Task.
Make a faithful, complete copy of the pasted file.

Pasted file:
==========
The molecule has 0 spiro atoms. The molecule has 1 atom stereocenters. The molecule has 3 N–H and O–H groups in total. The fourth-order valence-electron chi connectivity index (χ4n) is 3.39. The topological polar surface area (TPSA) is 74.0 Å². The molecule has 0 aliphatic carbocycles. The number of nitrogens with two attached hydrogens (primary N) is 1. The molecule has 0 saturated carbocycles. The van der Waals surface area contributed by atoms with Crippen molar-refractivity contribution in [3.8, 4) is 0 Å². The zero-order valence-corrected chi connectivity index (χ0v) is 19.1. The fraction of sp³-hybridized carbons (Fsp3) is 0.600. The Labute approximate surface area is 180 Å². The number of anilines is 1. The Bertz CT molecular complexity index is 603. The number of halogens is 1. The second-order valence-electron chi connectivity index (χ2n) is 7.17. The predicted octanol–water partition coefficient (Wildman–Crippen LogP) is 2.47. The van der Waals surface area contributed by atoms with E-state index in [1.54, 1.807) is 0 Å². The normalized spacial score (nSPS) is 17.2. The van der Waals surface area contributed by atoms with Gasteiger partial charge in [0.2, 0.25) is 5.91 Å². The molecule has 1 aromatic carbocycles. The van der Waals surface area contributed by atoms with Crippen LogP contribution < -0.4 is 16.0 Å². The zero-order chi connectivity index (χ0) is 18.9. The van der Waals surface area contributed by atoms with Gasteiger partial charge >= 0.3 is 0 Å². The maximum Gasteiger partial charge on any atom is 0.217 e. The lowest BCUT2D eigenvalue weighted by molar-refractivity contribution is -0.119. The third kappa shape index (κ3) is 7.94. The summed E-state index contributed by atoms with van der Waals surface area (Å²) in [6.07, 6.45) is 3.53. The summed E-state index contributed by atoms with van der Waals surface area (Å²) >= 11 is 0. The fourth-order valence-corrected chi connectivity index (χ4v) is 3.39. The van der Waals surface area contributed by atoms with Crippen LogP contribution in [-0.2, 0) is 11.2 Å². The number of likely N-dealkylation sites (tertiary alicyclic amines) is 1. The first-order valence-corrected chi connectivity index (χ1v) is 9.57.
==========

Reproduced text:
The molecule has 0 spiro atoms. The molecule has 1 atom stereocenters. The molecule has 3 N–H and O–H groups in total. The fourth-order valence-electron chi connectivity index (χ4n) is 3.39. The topological polar surface area (TPSA) is 74.0 Å². The molecule has 0 aliphatic carbocycles. The number of nitrogens with two attached hydrogens (primary N) is 1. The molecule has 0 saturated carbocycles. The van der Waals surface area contributed by atoms with Crippen molar-refractivity contribution in [3.8, 4) is 0 Å². The zero-order valence-corrected chi connectivity index (χ0v) is 19.1. The fraction of sp³-hybridized carbons (Fsp3) is 0.600. The Labute approximate surface area is 180 Å². The number of anilines is 1. The Bertz CT molecular complexity index is 603. The number of halogens is 1. The second-order valence-electron chi connectivity index (χ2n) is 7.17. The predicted octanol–water partition coefficient (Wildman–Crippen LogP) is 2.47. The van der Waals surface area contributed by atoms with E-state index in [1.54, 1.807) is 0 Å². The normalized spacial score (nSPS) is 17.2. The van der Waals surface area contributed by atoms with Gasteiger partial charge in [0.2, 0.25) is 5.91 Å². The molecule has 1 aromatic carbocycles. The van der Waals surface area contributed by atoms with Crippen LogP contribution < -0.4 is 16.0 Å². The zero-order chi connectivity index (χ0) is 18.9. The van der Waals surface area contributed by atoms with Gasteiger partial charge >= 0.3 is 0 Å². The maximum Gasteiger partial charge on any atom is 0.217 e. The lowest BCUT2D eigenvalue weighted by molar-refractivity contribution is -0.119. The third kappa shape index (κ3) is 7.94. The summed E-state index contributed by atoms with van der Waals surface area (Å²) in [6.07, 6.45) is 3.53. The summed E-state index contributed by atoms with van der Waals surface area (Å²) >= 11 is 0. The fourth-order valence-corrected chi connectivity index (χ4v) is 3.39. The van der Waals surface area contributed by atoms with Crippen LogP contribution in [-0.2, 0) is 11.2 Å². The number of likely N-dealkylation sites (tertiary alicyclic amines) is 1. The first-order valence-corrected chi connectivity index (χ1v) is 9.57.